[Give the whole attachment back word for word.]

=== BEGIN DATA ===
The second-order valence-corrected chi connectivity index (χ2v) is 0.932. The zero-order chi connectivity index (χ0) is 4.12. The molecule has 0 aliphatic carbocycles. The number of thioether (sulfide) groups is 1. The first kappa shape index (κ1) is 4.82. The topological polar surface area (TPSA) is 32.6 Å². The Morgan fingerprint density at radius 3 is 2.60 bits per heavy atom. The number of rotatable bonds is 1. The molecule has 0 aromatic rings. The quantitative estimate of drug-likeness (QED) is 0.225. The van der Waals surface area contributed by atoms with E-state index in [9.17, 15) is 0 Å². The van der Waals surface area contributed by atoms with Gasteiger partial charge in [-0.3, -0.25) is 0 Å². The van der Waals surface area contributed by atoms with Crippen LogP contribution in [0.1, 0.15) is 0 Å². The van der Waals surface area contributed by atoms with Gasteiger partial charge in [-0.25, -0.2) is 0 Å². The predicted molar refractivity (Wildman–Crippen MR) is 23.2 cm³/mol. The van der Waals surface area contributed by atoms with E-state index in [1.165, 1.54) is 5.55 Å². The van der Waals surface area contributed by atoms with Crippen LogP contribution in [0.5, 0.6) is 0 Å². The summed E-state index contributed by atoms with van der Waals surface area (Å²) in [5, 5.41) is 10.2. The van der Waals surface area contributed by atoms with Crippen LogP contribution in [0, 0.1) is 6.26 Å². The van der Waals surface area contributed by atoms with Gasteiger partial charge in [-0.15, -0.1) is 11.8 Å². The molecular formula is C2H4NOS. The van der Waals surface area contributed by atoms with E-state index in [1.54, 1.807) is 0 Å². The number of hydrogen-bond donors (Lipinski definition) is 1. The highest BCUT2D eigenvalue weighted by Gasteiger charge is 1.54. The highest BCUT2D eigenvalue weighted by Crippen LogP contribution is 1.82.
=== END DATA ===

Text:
The second-order valence-corrected chi connectivity index (χ2v) is 0.932. The zero-order chi connectivity index (χ0) is 4.12. The molecule has 0 aliphatic carbocycles. The number of thioether (sulfide) groups is 1. The first kappa shape index (κ1) is 4.82. The topological polar surface area (TPSA) is 32.6 Å². The Morgan fingerprint density at radius 3 is 2.60 bits per heavy atom. The number of rotatable bonds is 1. The molecule has 0 aromatic rings. The quantitative estimate of drug-likeness (QED) is 0.225. The van der Waals surface area contributed by atoms with E-state index in [9.17, 15) is 0 Å². The van der Waals surface area contributed by atoms with Gasteiger partial charge in [-0.3, -0.25) is 0 Å². The van der Waals surface area contributed by atoms with Crippen LogP contribution in [0.1, 0.15) is 0 Å². The van der Waals surface area contributed by atoms with Gasteiger partial charge in [-0.25, -0.2) is 0 Å². The predicted molar refractivity (Wildman–Crippen MR) is 23.2 cm³/mol. The van der Waals surface area contributed by atoms with E-state index in [1.165, 1.54) is 5.55 Å². The van der Waals surface area contributed by atoms with Crippen LogP contribution in [0.5, 0.6) is 0 Å². The summed E-state index contributed by atoms with van der Waals surface area (Å²) in [5, 5.41) is 10.2. The van der Waals surface area contributed by atoms with Crippen LogP contribution in [0, 0.1) is 6.26 Å². The van der Waals surface area contributed by atoms with Gasteiger partial charge in [-0.15, -0.1) is 11.8 Å². The molecular formula is C2H4NOS. The van der Waals surface area contributed by atoms with E-state index in [1.54, 1.807) is 0 Å². The number of hydrogen-bond donors (Lipinski definition) is 1. The highest BCUT2D eigenvalue weighted by Gasteiger charge is 1.54. The highest BCUT2D eigenvalue weighted by Crippen LogP contribution is 1.82.